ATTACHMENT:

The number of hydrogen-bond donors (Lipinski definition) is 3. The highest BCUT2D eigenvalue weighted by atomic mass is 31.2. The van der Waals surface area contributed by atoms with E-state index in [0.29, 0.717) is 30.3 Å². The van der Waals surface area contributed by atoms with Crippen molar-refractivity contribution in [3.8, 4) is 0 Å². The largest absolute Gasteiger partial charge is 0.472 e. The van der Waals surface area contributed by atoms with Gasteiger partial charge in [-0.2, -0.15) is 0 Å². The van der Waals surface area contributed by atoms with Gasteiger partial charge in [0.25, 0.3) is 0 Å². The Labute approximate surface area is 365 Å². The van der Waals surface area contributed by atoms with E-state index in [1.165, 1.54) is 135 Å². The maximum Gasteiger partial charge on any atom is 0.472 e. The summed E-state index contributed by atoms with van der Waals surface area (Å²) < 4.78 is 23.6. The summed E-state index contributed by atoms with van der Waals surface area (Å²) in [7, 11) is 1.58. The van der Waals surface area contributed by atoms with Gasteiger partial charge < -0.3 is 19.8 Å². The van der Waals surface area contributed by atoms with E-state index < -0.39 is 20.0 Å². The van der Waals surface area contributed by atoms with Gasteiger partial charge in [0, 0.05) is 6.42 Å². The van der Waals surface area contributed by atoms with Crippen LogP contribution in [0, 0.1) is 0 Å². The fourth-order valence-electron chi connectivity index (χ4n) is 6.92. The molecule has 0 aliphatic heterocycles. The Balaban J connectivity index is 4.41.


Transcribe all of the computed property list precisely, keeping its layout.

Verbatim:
The number of hydrogen-bond donors (Lipinski definition) is 3. The highest BCUT2D eigenvalue weighted by atomic mass is 31.2. The van der Waals surface area contributed by atoms with E-state index in [0.29, 0.717) is 30.3 Å². The van der Waals surface area contributed by atoms with Crippen molar-refractivity contribution in [3.8, 4) is 0 Å². The largest absolute Gasteiger partial charge is 0.472 e. The van der Waals surface area contributed by atoms with Gasteiger partial charge in [-0.2, -0.15) is 0 Å². The van der Waals surface area contributed by atoms with Gasteiger partial charge in [0.25, 0.3) is 0 Å². The Labute approximate surface area is 365 Å². The van der Waals surface area contributed by atoms with E-state index in [1.165, 1.54) is 135 Å². The maximum Gasteiger partial charge on any atom is 0.472 e. The summed E-state index contributed by atoms with van der Waals surface area (Å²) < 4.78 is 23.6. The summed E-state index contributed by atoms with van der Waals surface area (Å²) in [7, 11) is 1.58. The van der Waals surface area contributed by atoms with Gasteiger partial charge < -0.3 is 19.8 Å². The van der Waals surface area contributed by atoms with E-state index < -0.39 is 20.0 Å². The van der Waals surface area contributed by atoms with Gasteiger partial charge in [0, 0.05) is 6.42 Å². The van der Waals surface area contributed by atoms with Crippen LogP contribution in [0, 0.1) is 0 Å². The fourth-order valence-electron chi connectivity index (χ4n) is 6.92. The molecule has 0 aliphatic heterocycles. The Balaban J connectivity index is 4.41.